His loss is his gain, the means toward the pursuit of “God’s upward call in Christ.” As I reflect on this text, I do so in the aftermath of the Catholic Church’s election of a new Pope. It’s significant that he has taken the name Francis, which bespeaks both Francis of Assisi and Jesuit missionary Francis Xavier. We have heard of his deep humility. Though being Archbishop of Buenos Aires he was afforded great comforts, he eschewed them, choosing to live in a small apartment, cook his own meals, and take public transportation. One needn’t agree with this man’s theology or positions on controversial issues, to see in him a reflection of what Paul is describing here. The righteousness of God comes not from our efforts, but from knowing God. Such a recognition puts things into perspective. It isn’t renunciation for the sake of renunciation. This is an expression, it seems to me, of what Glen Stassen calls “incarnational discipleship.” It is a vision that taps into the realism of the Sermon on the Mount so that we might engage in “transformative initiatives,” wherein we reject that which hinders the task to love our neighbor, and allows us to engage in “responsible historical action,” including what some might see as political action (Stassen, A Thicker Jesus: Incarnational Discipleship in a Secular Age, 194-195). We engage in these ethical actions that lead to justice, because we know that whatever loss we suffer is in the end a gain in confidence in the one who calls us into discipleship.
In John 11, Jesus raises his friend Lazarus from the dead – not resurrection but resuscitation. It is, in John’s Gospel, a powerful sign of God’s presence in Jesus. It leads to shouts of praise and adulation. It also leads to opposition, but that’s for another conversation. In John 12, prior to the Triumphal Entry, Jesus is staying at the home of his three friends, Lazarus, Martha, and Mary. Martha is, as has been ingrained in our thoughts, in the kitchen preparing the feast. Mary, on the other hand, does something rather audacious. In other Gospel accounts (where Lazarus’ name isn’t known), Mary is noted for her participation in the theological conversations, which is audacious enough, but here she chooses to anoint Jesus’ feet with costly perfume made of nard. Then she wipes them with her hair. This isn’t the sinful woman who tearfully wipes Jesus’ feet while he dines at the home of the less than hospitable Simon the Leper. This is a friend who chooses to let go of something precious, so that the room might be filled with this fragrance.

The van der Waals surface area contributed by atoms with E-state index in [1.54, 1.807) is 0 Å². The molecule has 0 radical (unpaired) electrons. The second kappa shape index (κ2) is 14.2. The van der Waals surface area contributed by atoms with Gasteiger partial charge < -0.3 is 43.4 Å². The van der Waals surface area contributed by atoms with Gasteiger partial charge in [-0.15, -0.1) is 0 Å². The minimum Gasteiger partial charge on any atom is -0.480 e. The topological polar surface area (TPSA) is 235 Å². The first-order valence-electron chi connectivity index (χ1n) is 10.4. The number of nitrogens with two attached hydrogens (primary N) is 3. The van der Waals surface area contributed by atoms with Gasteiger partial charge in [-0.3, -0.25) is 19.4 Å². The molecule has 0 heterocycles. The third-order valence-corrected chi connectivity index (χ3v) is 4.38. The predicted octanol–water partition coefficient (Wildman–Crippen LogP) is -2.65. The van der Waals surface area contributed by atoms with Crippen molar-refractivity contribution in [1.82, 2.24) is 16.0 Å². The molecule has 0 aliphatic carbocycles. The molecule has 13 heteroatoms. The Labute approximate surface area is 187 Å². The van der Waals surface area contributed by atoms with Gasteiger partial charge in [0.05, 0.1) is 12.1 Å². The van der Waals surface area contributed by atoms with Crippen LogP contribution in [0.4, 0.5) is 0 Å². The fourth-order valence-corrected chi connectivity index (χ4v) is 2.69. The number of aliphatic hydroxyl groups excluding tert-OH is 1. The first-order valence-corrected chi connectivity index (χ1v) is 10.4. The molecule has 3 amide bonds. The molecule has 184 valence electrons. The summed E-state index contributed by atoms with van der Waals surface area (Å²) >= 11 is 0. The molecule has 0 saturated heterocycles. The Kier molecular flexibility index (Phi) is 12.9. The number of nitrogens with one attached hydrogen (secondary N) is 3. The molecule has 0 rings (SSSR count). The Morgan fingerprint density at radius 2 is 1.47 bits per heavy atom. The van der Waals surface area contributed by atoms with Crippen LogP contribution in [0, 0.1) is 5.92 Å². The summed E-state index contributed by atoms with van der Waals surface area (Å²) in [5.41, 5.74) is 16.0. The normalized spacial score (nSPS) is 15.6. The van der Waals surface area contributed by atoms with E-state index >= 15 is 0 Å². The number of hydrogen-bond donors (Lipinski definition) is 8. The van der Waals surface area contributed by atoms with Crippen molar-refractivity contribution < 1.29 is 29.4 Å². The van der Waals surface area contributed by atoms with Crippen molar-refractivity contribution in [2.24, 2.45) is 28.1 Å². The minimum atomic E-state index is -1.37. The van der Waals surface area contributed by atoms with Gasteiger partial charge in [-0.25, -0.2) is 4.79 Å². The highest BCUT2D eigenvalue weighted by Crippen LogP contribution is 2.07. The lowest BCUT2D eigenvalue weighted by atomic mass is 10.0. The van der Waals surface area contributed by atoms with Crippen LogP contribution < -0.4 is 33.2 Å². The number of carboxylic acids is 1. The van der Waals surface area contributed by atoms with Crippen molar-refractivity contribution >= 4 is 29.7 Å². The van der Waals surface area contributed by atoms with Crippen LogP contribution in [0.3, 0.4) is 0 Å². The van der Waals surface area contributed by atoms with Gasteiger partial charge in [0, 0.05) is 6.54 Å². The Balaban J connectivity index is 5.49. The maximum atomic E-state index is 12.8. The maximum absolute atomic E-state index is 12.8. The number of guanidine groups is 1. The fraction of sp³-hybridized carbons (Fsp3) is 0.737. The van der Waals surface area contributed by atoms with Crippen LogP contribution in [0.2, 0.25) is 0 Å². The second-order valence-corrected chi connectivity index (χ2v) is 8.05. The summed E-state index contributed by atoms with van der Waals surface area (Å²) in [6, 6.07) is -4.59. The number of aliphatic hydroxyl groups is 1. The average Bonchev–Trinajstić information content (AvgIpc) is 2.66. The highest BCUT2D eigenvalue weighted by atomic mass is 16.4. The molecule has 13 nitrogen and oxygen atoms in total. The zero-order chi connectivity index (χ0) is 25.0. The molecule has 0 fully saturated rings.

There is, of course opposition to this act. Judas steps forward and suggests that this is wasteful. The perfume might have been sold for three-hundred denarii (essentially a year’s worth of wages). The symbolism is powerful – the loss is palpable. I think many of us might identify with Judas’ complaint. It could have been better spent on the poor. John, of course, reminds us that Judas really didn’t have the poor in mind, because he was a thief. Perhaps, in John’s mind, Judas is thinking how he can skim some of the proceeds off the top.
But we must attend not to the questions of Judas, but to Jesus’ own response. Jesus commends her, because she has anointed him in preparation for his burial. Perhaps this perfume was meant to be applied to the body of Lazarus, to cover the stench of decay, but Jesus stepped in and prevented that action, so Mary, in gratitude, chooses to bless Jesus. There are, of course, messianic possibilities in this anointing – though usually it’s the head that’s anointed. In John’s portrayal, Jesus seems to see it as a prelude to his own death. It is a preparation for the coming day when he will lose his life, and yet there is also the possibility of gain.
Jesus makes another comment that we need to examine. Judas complains that the money could be used to aid the poor, something that I can identify with. Jesus’ response is that the poor will be with us always, but Jesus’ time among them is limited. Some have used this text as rationale for using church funds to build elaborate buildings rather than attend to the needs of the poor. We’re simply honoring Jesus, because the poor will always be there (to receive our scraps, I suppose). But surely that’s not Jesus’ intent? In context, the point is something singular. It points to the glorification of Jesus. John, after all, speaks of bearing fruit by “doing deeds of loving-kindness” (Preaching the Gospels without Blaming the Jews: A Lectionary Commentary, p. 200).
Where do we place our confidence? Do we hold on to our own devices, or do we trust ourselves to the guidance and care of the one who does a new thing in our midst, the one who overcomes death, so that we might pursue the upward call of God and bring glory to God in the course of this life?